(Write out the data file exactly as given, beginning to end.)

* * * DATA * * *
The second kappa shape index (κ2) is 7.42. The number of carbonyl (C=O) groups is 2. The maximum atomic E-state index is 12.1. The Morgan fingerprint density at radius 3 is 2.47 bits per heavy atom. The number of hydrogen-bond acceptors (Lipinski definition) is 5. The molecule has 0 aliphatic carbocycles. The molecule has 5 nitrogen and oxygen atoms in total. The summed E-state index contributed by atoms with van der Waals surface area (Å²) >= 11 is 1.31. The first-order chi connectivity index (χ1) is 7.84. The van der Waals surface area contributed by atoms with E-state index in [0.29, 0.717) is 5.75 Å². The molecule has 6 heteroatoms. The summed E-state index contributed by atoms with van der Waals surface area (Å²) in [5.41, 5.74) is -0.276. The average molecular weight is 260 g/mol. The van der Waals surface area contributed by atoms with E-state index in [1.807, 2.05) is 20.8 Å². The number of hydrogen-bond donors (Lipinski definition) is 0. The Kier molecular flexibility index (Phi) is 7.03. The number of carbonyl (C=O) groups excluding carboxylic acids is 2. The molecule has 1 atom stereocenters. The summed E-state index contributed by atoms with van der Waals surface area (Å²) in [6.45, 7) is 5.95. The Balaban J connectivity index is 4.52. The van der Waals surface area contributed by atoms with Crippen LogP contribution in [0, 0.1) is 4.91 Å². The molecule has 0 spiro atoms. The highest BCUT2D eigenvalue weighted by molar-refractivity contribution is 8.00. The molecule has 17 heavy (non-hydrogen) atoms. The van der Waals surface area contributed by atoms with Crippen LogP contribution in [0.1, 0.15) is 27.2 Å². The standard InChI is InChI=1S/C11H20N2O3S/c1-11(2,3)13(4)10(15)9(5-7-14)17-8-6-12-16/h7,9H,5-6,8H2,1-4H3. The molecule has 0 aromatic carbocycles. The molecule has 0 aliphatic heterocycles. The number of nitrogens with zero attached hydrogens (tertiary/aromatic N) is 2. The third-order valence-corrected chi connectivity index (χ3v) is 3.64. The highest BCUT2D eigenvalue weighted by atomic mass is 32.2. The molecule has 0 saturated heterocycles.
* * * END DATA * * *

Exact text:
The second kappa shape index (κ2) is 7.42. The number of carbonyl (C=O) groups is 2. The maximum atomic E-state index is 12.1. The Morgan fingerprint density at radius 3 is 2.47 bits per heavy atom. The number of hydrogen-bond acceptors (Lipinski definition) is 5. The molecule has 0 aliphatic carbocycles. The molecule has 5 nitrogen and oxygen atoms in total. The summed E-state index contributed by atoms with van der Waals surface area (Å²) >= 11 is 1.31. The first-order chi connectivity index (χ1) is 7.84. The van der Waals surface area contributed by atoms with E-state index in [0.29, 0.717) is 5.75 Å². The molecule has 6 heteroatoms. The summed E-state index contributed by atoms with van der Waals surface area (Å²) in [5.41, 5.74) is -0.276. The average molecular weight is 260 g/mol. The van der Waals surface area contributed by atoms with E-state index in [1.807, 2.05) is 20.8 Å². The number of hydrogen-bond donors (Lipinski definition) is 0. The Kier molecular flexibility index (Phi) is 7.03. The number of carbonyl (C=O) groups excluding carboxylic acids is 2. The molecule has 1 atom stereocenters. The summed E-state index contributed by atoms with van der Waals surface area (Å²) in [6.45, 7) is 5.95. The Balaban J connectivity index is 4.52. The van der Waals surface area contributed by atoms with Crippen LogP contribution in [0, 0.1) is 4.91 Å². The molecule has 0 spiro atoms. The highest BCUT2D eigenvalue weighted by molar-refractivity contribution is 8.00. The molecule has 17 heavy (non-hydrogen) atoms. The van der Waals surface area contributed by atoms with Crippen LogP contribution in [0.1, 0.15) is 27.2 Å². The standard InChI is InChI=1S/C11H20N2O3S/c1-11(2,3)13(4)10(15)9(5-7-14)17-8-6-12-16/h7,9H,5-6,8H2,1-4H3. The molecule has 0 aromatic carbocycles. The molecule has 0 aliphatic heterocycles. The number of nitrogens with zero attached hydrogens (tertiary/aromatic N) is 2. The third-order valence-corrected chi connectivity index (χ3v) is 3.64. The highest BCUT2D eigenvalue weighted by atomic mass is 32.2. The molecule has 0 saturated heterocycles.